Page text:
The United States is scrambling to get its citizens and allies out of Afghanistan after the Taliban takeover of Kabul amid growing anxiety over the fate of the country.
Deputy Secretary of State Wendy Sherman said US officials are working around the clock at the airport in Kabul in an “enormously challenging and fluid situation” to ensure a safe departure for those seeking to leave the country.
Washington had moved its embassy in Kabul to the Hamid Karzai International Airport (HKIA) after a blistering Taliban offensive swept the country and reached Kabul on Sunday.
The airport remains under the control of thousands of recently deployed US forces to help evacuate Americans and Afghan civilians.
“This is absolutely an all-hands-on-deck effort to ensure the safety of our personnel and citizens, rally our allies and partners and organise the evacuation of thousands and thousands of Afghans,” Sherman said at a news briefing.
Chaotic scenes of Afghans looking to flee the country on departing commercial and US military aircraft had shaken the confidence in the pledge by the administration of US President Joe Biden to help Afghans who worked with the US leave the country.
But US officials said the airport became operational again on Tuesday after a pause on flights a day earlier.
Passage to airport
After initial reports that the Taliban was blocking roads leading to the airport, US officials said on Tuesday that the group had agreed to allow a “safe passage” to HKIA, but Sherman said the US Department of State is receiving reports that the Afghan group is already violating that pledge.
“Our team in Doha and our military partners on the ground in Kabul are engaging directly with the Taliban to make clear that we expect them to allow all American citizens, all third-country nationals and all Afghans who wish to leave, to do so safely and without harassment,” Sherman told reporters.
Still, she asserted that “many, many” people have been able to make it to the airport.
For its part, the Pentagon said the Taliban is allowing Americans access to the airport, but Afghans are facing difficulties.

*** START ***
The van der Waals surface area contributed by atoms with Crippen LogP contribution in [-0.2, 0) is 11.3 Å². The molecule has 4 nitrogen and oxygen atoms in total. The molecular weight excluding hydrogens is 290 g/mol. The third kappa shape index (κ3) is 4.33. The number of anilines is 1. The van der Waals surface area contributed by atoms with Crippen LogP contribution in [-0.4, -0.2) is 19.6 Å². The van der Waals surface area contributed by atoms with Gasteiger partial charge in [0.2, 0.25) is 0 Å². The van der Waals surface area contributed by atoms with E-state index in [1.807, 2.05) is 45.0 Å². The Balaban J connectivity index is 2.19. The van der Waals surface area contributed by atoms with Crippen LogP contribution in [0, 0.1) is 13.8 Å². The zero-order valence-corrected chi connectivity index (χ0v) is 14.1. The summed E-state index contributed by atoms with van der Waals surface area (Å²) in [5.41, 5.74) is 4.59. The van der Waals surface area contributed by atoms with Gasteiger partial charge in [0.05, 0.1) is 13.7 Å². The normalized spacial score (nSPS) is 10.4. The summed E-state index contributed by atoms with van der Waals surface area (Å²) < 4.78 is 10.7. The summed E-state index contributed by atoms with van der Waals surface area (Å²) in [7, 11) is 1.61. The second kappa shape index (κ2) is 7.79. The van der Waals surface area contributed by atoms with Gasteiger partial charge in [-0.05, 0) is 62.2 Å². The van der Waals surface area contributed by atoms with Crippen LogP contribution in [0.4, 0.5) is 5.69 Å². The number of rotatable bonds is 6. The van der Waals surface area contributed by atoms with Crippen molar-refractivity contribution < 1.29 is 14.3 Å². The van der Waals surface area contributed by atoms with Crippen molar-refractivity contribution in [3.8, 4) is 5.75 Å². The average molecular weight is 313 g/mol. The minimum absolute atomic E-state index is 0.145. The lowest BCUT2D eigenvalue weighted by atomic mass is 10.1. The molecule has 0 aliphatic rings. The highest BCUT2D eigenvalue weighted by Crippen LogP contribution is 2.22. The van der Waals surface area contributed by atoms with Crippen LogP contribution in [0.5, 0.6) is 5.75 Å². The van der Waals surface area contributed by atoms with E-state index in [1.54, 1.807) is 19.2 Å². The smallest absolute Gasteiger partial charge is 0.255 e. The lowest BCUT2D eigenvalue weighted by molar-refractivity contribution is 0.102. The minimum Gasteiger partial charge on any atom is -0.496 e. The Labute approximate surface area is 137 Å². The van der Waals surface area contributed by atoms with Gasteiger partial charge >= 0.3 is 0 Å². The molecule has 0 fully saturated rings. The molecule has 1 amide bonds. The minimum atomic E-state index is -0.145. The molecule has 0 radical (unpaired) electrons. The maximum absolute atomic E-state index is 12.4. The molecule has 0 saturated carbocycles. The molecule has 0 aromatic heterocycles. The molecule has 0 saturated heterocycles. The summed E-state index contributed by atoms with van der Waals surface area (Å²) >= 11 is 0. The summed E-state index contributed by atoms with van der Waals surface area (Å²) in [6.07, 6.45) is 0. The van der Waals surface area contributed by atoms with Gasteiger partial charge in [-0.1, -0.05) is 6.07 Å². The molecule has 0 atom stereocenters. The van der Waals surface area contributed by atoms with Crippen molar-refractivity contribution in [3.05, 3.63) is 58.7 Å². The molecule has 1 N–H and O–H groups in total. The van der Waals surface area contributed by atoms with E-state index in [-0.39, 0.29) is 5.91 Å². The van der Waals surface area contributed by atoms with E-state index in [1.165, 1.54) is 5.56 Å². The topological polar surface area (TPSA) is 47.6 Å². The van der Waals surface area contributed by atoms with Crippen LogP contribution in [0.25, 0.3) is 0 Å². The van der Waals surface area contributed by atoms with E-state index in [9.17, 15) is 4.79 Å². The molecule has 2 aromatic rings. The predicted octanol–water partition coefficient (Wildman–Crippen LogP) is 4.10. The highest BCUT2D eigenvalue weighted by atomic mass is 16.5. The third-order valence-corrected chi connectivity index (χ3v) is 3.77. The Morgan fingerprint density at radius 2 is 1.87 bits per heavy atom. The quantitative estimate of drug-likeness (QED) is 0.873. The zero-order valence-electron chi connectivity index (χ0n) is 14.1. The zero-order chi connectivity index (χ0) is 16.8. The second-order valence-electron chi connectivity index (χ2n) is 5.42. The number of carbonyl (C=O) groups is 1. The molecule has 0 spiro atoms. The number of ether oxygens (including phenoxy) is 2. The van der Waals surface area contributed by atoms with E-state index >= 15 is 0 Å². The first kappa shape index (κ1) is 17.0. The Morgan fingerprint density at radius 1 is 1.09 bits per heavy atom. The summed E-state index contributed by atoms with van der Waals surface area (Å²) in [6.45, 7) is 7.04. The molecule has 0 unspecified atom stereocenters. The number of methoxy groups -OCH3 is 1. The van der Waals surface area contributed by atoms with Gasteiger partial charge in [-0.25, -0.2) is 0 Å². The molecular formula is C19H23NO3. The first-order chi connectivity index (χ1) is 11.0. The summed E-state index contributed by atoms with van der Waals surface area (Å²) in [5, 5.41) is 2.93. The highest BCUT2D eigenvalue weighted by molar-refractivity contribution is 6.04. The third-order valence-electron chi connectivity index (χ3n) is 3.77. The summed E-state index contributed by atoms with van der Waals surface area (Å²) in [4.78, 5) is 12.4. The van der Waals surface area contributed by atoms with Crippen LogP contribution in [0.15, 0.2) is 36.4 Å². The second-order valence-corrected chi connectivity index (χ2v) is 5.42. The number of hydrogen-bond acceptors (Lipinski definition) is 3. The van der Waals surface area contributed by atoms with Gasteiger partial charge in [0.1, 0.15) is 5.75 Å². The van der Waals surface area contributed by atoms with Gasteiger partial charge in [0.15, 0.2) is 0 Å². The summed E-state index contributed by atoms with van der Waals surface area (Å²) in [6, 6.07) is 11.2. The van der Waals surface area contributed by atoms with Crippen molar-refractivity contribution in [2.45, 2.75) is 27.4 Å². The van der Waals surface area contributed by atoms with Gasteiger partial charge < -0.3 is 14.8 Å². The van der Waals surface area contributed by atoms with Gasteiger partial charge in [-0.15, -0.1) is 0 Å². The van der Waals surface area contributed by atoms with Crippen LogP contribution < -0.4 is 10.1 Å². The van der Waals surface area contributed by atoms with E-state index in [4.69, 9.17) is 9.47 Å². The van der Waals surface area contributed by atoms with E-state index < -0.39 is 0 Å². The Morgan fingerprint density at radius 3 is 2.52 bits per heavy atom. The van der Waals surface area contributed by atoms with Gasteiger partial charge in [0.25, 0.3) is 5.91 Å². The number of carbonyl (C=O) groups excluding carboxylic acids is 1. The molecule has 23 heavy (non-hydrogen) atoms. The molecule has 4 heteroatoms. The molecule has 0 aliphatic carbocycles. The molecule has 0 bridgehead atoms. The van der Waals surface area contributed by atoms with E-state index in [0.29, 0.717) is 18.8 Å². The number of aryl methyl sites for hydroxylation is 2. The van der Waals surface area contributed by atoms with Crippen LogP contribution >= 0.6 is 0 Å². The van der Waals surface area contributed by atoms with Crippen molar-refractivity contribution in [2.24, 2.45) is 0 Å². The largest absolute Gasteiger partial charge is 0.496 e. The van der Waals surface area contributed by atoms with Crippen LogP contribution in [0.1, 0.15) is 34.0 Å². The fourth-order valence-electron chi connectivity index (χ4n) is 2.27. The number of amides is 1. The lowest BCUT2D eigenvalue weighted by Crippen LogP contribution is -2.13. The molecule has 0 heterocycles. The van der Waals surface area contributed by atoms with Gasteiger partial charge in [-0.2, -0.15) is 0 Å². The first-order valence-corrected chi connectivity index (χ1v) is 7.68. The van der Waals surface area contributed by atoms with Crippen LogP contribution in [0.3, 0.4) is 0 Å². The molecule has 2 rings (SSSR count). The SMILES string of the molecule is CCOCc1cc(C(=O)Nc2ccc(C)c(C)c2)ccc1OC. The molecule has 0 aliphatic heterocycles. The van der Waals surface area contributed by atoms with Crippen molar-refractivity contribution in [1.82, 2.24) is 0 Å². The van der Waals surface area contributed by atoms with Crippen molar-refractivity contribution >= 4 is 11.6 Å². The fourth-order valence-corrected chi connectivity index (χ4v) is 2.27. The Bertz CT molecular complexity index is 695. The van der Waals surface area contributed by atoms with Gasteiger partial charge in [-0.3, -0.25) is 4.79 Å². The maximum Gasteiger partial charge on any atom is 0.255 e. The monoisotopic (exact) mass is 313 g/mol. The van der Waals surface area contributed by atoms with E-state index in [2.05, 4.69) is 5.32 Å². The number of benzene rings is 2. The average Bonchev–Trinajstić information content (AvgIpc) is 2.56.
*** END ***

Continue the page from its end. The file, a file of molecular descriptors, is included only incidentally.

US forces are admitting about 500 US passport holders to the Kabul airport each hour through two entry gates, the top US general, Joint Chiefs of Staff Chairman Mark Milley, said on Wednesday.
Milley added that the US intends to successfully evacuate all Americans from the country.
“All American citizens want to get out of Afghanistan; they are our priority number one,” Milley said. “In addition, we intend to evacuate those who have been supporting us for years, that we’re not going to leave them behind. And we will get out as many as possible.”
According to the general, the US currently has around 4,500 troops at the airport, a number that is expected to rise to 6,000.
Defense Secretary Lloyd Austin confirmed that Washington is urging the Taliban to allow Afghans to get to the airport as well.
“There have been no hostile interactions with the Taliban, and our lines of communication with Taliban commanders remain open,” Austin said.
Around 2,000 people were airlifted from Kabul on military flights over the past 24 hours, Sherman said, and US officials have processed more than 4,800 visas for Afghans.
The State Department will nearly double the number of consular officers on the ground in Kabul in the coming days to help with visas and evacuations, according to Sherman.
She said US officials are “working tirelessly and with very little sleep – if any – to help American citizens, third-country nationals and Afghans who fear for their lives and wish to leave the country.”
Washington had set an August 31 deadline for pulling all of its forces from Afghanistan, but the State Department says it will continue to operate from the ground as long as it is possible.
“We are going to keep running a thousand miles an hour for as long as we can,” State Department spokesperson Ned Price said on Wednesday. “That’s what we’ve been doing; that’s what we’ll continue to do, for as long as we can.”
Ghani ‘no longer a figure’: US
The US administration has faced criticism over failing to help people earlier – before the Taliban took control of the country.
But administration officials say they delayed the evacuations at the request of the then-government of Afghanistan, which had argued that mass departures might stir panic that the Taliban could exploit.
The Taliban took over the country in a lightning offensive, reaching Kabul on Sunday with President Ashraf Ghani fleeing the country, effectively confirming the collapse of the Afghan government.
On Wednesday, General Milley said the rapid Taliban takeover was unpredictable.
“There was nothing that I or anyone else saw that indicated a collapse of this army in this government in 11 days,” he said, adding that the military is focused on securing the Kabul airport, and there will be time for reviews of what went wrong later.
The United Arab Emirates announced earlier in the day that it was hosting Ghani on humanitarian grounds. The State Department’s Sherman, however, dismissed the significance of his whereabouts.
“We saw the announcement by the UAE this morning that Ghani had been welcomed by the government, and that is that… He is no longer a figure in Afghanistan,” Sherman said on Wednesday.
She suggested that the UAE hosting Ghani will not affect Abu Dhabi’s ties with Washington.
“We have a fine relationship with the UAE,” Sherman told reporters at a news briefing.